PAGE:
Sensitivities, specificities, predictive values, and their 95% confidence intervals (CI) were calculated using STATA statistical software version 9. Ethical approval was not sought because the data were collected as part of an audit project.
Over the 12 month period a total of 120 focused ultrasound scans looking for AAA were performed by 19 different UK emergency physicians of various grades. This represented 119 patients, with one patient attending the department on two separate occasions. The age range of the patients was 32–100 years (mean age 73 years). The mean number of scans performed per emergency physician was 6 (range 1–25).
The follow up period ranged from 5–17 months. Of the 120 scans 26 (22%) were positive for an AAA. Of the negative scans at follow up 44 patients had undergone other imaging of their aortas. A total of 50 patients had no further imaging. A total of 70 patients either had a positive scan or an alternative assessment of their aortic calibre. These 70 patients were utilised for the further statistical analysis.
Of the 26 patients where an AAA was identified, in 17 cases this represented a new diagnosis. Ruptured aneurysms represented 46% (12/26) of all positive scans, of which four patients underwent emergency repair. In the remaining 14 patients the AAA was an incidental finding that was not the reason for their presentation to the emergency department. Results for patients where AAAs were identified are summarised in table 11.
For the 44 patients where the emergency physician did not identify an AAA and whom underwent further imaging, one patient was identified as having an AAA. In this case, a 4.3 cm AAA was detected at 14 months follow up. No other AAAs were detected. The results for the patients who underwent further imaging are summarised in table 22..
Table 33 summarises the sensitivity, specificity, negative and positive predictive values for the detection of AAA with ultrasound by UK emergency physicians in all patients who underwent follow up.
In the 50 patients who did not undergo further imaging of their aorta none had died from a ruptured AAA at follow up.
We have shown that emergency ultrasound scanning by UK emergency physicians has high sensitivity and specificity for identifying AAA, consistent with international experience. The training required to achieve this is relatively simple and short.
The benefits of timely identification of an AAA where it is leaking are obvious.7 Only four of the 14 patients where a ruptured AAA was identified underwent surgical repair. The remaining 10 patients represent a group where it was felt that surgical or endovascular repair of the aorta was futile. A number of patients in this group were either moribund or peri‐arrest on arrival in the emergency department. Identifying an AAA in this patient group has the benefit of sparing the patient futile attempts at resuscitation.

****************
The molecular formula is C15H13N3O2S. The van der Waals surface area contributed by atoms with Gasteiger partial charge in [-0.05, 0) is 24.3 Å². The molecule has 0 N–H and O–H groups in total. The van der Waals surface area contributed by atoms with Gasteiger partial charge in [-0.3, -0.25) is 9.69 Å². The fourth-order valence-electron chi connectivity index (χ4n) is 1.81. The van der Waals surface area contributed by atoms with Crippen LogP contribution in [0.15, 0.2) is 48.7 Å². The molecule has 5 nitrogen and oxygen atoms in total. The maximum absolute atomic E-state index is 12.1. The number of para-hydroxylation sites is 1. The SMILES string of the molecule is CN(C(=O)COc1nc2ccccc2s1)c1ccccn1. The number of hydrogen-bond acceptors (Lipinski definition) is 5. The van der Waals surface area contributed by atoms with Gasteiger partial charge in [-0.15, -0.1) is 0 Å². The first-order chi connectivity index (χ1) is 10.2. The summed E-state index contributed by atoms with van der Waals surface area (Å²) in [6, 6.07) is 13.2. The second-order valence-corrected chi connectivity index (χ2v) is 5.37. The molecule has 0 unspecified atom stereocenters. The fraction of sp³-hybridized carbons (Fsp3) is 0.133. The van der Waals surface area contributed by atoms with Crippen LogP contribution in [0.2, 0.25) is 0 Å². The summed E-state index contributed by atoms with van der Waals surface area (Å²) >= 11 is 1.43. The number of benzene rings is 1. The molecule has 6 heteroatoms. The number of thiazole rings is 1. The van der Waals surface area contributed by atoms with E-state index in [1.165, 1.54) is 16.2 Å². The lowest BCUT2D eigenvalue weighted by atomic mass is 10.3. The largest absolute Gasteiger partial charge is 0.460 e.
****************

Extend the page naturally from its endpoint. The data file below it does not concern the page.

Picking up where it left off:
A number of patients were identified with an AAA which was not leaking (14 patients). Although the potential benefits of screening for AAAs in the UK has been outlined,8 at present there is no established national screening programme. There is a potential benefit of early identification of AAAs to allow consideration of elective repair or surveillance.
This was a prospective observational study with several limitations. There is a possible selection bias, in that we cannot be sure that a number of scans were not recorded in the log. It is surprising that no indeterminate scans were entered into the log. At the time of the study, scans where body habitus or other factors made the scan indeterminate were disregarded, did not affect patient management and were not entered into the log. This was a convenience sample with no predetermined inclusion criteria; this may also have led to higher sensitivities and specificities than a study conducted on consecutive patients. Fifty patients that underwent emergency ultrasound did not have subsequent imaging to assess the size of the abdominal aorta. Clearly, it is possible that within this group some AAAs were missed by the emergency physicians. However, at follow up, no patient within this group had died from ruptured AAA. In the patients that were still alive at follow up, and who did not have an AAA identified by an emergency physician, it is extremely unlikely that a symptomatic AAA would have been the cause of their attendance.
UK emergency physicians can accurately and usefully undertake emergency ultrasound scans to detect AAA with a sensitivity comparable to that obtained internationally. The benefits include timely identification of patients with a leaking AAA, allowing optimal appropriate management to be instituted, and also the identification of asymptomatic AAA to enable a planned approach to their future management.
Competing interests: PA and RK have established an ultrasound course sponsored by Toshiba, profits from the course are used in an educational fund.